Winter drifting, of course, isn’t limited to classic cars only. Almost all rear-wheel-drive cars from the end of the last century turned out to be excellent platforms for it. For example, the BMW 3-series e30/36, Ford Sierra, and various Volvo, Mercedes, and others. One of the main criteria for choosing a foreign car is the price and availability of spare parts, especially in the case of winter drifting, this often concerns body elements. Contacts are frequent in winter, and it seems odd to buy a car for which it is impossible to buy a fender.

The specifics of preparing both classic and foreign cars are as close as possible to the real Japanese tenets: suspension, lock, bucket. The suspension should be lowered, as the lower the center of gravity, the more stable the car behaves. However, the suspension should not be excessively stiff: the winter surface is not as smooth as summer asphalt, so the car should not “jump” at every bump, like a basketball in middle school. If your suspension will be busy bouncing, it simply will not be able to keep the wheel near the road surface and ensure grip, the car may start understeering (front axle sliding) or oversteering (rear axle skidding).

The differential lock is also a necessity, as without it, the car will not be able to accelerate efficiently in a straight line, let alone try to do it “in the corner”. You will simply be constantly spinning out, or you will be prematurely exiting the skid. The popular “welding” of the differential is better than nothing, of course, but with it, the car may start to be less willing to exit the drift angle, thereby not accelerating and falling behind the opponent.

A “bucket”, or sports seat, is also something you should consider installing. The matter here isn’t about style or achieving the right pilot’s seat position. In drifting, as in any other motorsport, it’s crucial to be fixed in your seat, sit comfortably, and not worry about falling out. If you don’t achieve this state, you will hold onto the steering wheel instead of steering it, which is fundamentally incorrect. Perhaps someday we will talk more about the proper organization, but for now, just try to install a comfortable seat for yourself. And please, always pair a good seat with a 4-point seatbelt. It can be with an expired homologation, but not a knock-off!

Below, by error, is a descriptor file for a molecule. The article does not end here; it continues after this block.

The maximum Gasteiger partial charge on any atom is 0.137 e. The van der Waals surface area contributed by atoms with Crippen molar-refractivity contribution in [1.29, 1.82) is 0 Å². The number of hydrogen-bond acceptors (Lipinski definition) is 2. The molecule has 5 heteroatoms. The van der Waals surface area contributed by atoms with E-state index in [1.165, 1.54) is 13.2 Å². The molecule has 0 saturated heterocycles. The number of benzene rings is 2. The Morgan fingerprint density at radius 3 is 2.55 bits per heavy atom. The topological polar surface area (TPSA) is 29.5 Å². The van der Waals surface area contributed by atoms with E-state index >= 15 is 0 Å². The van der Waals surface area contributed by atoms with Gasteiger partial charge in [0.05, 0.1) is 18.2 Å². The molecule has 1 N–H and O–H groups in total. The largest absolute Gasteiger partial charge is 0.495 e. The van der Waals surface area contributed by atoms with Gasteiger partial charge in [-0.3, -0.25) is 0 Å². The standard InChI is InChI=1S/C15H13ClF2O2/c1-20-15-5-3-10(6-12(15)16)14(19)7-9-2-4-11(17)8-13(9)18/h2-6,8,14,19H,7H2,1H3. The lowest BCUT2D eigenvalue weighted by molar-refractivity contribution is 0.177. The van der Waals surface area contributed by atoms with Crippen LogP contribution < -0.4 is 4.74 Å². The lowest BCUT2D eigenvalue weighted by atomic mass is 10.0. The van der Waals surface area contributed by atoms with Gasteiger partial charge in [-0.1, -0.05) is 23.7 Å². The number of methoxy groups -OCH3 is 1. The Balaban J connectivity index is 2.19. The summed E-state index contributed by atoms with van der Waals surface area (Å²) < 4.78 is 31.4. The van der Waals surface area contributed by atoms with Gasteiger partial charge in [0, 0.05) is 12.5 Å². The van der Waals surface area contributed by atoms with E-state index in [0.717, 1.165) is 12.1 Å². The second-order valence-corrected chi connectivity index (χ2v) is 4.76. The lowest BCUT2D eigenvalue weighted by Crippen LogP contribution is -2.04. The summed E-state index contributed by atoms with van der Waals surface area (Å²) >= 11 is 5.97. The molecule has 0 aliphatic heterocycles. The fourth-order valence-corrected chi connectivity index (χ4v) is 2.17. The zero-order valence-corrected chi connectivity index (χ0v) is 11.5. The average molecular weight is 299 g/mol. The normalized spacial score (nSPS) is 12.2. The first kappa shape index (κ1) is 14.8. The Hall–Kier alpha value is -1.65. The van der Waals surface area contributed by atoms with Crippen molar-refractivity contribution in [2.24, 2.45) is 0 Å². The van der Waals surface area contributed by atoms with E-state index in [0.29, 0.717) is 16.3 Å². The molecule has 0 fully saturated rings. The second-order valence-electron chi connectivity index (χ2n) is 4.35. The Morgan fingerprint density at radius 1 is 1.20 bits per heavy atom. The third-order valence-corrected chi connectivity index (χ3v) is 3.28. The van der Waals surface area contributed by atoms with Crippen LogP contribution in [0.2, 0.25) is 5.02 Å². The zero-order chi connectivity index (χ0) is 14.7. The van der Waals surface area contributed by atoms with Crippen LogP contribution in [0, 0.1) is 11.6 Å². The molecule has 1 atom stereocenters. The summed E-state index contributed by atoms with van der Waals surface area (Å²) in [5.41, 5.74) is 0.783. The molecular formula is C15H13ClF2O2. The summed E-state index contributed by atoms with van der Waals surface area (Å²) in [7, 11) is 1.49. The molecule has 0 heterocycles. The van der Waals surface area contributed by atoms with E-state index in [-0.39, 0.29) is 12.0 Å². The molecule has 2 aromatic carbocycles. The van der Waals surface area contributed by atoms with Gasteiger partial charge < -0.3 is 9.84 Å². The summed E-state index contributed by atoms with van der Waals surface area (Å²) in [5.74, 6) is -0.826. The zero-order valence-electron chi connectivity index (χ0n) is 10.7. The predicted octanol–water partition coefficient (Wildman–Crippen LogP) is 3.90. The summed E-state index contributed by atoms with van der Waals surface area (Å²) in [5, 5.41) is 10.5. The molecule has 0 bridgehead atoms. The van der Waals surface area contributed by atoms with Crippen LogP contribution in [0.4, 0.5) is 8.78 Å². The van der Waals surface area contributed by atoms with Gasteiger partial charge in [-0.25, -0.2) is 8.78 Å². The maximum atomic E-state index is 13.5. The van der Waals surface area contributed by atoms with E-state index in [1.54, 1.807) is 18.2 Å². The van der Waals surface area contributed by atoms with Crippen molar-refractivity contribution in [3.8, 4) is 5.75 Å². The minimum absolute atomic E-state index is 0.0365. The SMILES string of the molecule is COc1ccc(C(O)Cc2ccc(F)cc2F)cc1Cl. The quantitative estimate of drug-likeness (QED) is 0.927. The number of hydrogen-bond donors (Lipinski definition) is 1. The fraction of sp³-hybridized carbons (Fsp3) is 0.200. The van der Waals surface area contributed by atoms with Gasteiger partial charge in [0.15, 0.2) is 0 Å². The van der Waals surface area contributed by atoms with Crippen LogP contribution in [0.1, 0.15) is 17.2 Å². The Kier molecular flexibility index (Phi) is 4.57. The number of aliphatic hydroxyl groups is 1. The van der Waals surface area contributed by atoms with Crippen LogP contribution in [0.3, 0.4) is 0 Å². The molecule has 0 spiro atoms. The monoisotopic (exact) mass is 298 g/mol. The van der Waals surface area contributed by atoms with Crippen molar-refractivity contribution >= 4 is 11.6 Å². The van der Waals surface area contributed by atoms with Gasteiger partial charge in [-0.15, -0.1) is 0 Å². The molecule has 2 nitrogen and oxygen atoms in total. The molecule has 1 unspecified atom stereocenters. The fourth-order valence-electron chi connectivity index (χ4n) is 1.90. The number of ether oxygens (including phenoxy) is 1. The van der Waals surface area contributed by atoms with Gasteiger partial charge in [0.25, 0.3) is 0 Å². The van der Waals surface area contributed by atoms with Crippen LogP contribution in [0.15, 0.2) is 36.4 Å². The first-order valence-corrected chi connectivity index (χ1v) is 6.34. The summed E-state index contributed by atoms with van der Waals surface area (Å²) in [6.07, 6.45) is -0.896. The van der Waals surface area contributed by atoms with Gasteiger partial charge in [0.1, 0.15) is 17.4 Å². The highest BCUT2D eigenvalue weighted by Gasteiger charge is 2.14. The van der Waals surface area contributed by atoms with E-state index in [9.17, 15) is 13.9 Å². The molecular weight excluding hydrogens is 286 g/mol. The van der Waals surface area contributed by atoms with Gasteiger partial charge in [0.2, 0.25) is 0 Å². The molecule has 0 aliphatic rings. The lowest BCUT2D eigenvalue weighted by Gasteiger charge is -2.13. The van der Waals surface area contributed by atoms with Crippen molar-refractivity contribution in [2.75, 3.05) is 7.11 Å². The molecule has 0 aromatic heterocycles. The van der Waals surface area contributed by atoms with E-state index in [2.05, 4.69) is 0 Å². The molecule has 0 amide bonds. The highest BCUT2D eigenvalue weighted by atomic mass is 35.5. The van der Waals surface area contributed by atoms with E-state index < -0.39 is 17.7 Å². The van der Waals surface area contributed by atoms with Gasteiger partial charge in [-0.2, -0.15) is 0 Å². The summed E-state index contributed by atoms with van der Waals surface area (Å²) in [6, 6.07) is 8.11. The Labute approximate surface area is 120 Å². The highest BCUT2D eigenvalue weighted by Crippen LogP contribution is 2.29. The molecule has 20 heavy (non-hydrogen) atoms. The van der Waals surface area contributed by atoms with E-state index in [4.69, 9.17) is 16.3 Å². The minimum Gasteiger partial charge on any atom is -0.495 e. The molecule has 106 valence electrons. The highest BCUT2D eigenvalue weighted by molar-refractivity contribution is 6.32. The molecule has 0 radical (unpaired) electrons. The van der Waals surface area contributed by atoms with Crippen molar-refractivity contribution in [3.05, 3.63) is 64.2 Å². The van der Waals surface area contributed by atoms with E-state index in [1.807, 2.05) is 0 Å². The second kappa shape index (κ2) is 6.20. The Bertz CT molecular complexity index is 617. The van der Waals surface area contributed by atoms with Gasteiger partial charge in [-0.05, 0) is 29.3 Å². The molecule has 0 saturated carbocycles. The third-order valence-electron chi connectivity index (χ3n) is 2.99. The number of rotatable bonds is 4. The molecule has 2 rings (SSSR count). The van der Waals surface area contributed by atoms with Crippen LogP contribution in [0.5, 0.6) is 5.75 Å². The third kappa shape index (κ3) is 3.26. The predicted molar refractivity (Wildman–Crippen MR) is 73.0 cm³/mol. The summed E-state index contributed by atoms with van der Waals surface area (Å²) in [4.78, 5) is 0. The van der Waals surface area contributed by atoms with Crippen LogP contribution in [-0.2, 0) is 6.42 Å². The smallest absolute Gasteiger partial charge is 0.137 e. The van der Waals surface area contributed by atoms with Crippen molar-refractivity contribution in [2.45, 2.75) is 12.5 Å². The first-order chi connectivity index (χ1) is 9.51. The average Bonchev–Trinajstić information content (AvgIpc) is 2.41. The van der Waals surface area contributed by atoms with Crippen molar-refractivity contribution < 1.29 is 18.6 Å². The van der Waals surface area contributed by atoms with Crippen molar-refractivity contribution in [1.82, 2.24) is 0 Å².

Japanese drift pioneers didn’t worry about tires, but in winter, the right tire choice can make a big difference. Yes, there was a time when things were simple, and people just used what was available, but things change, and now it’s important to follow trends in winter tires. Besides the choice itself, it’s also necessary to adjust tire pressure correctly. It affects the working surface of the tire, its flex, or on the contrary, excessive rigidity. Always consider the weather and road conditions.

Naturally, there are no limits to vehicle customization. The next thing to focus on is the wheel alignment. Standard drift alignment isn’t ideal for almost any car, so you’ll have to install ready-made control arms and tie rod ends, or weld the standard control arms yourself. There are plenty of opportunities and guides for adding alignment to any car now, but it’s not a cheap undertaking. The same applies to more thoughtful suspension tuning, like moving shock mountings, for example. Engine tuning, transmission modification, or body lightening are more akin to a summer car than a winter one that “you don’t mind damaging.”

What once started “for fun” has grown into full-scale winter drift championships across the country. Nowadays, winter drifting is the most affordable way to try and understand whether you need this drift in summer, or it’s not worth spending millions on something you’re not interested in. On the other hand, you can practice winter drifting at a pretty high level, arranging regular training and practicing the same moves as in summer, just at a lower speed and, consequently, with a lower chance of seriously damaging the car in case of a mistake. Many summer championship pilots hone their skills in winter, competing with less titled but fast guys.

We hope that winter drifting will continue to develop in our country, and do so legally and openly. Any motorsport is primarily about building the driver’s experience and preparation, allowing them to confidently navigate the roads, avoiding mistakes and various incidents.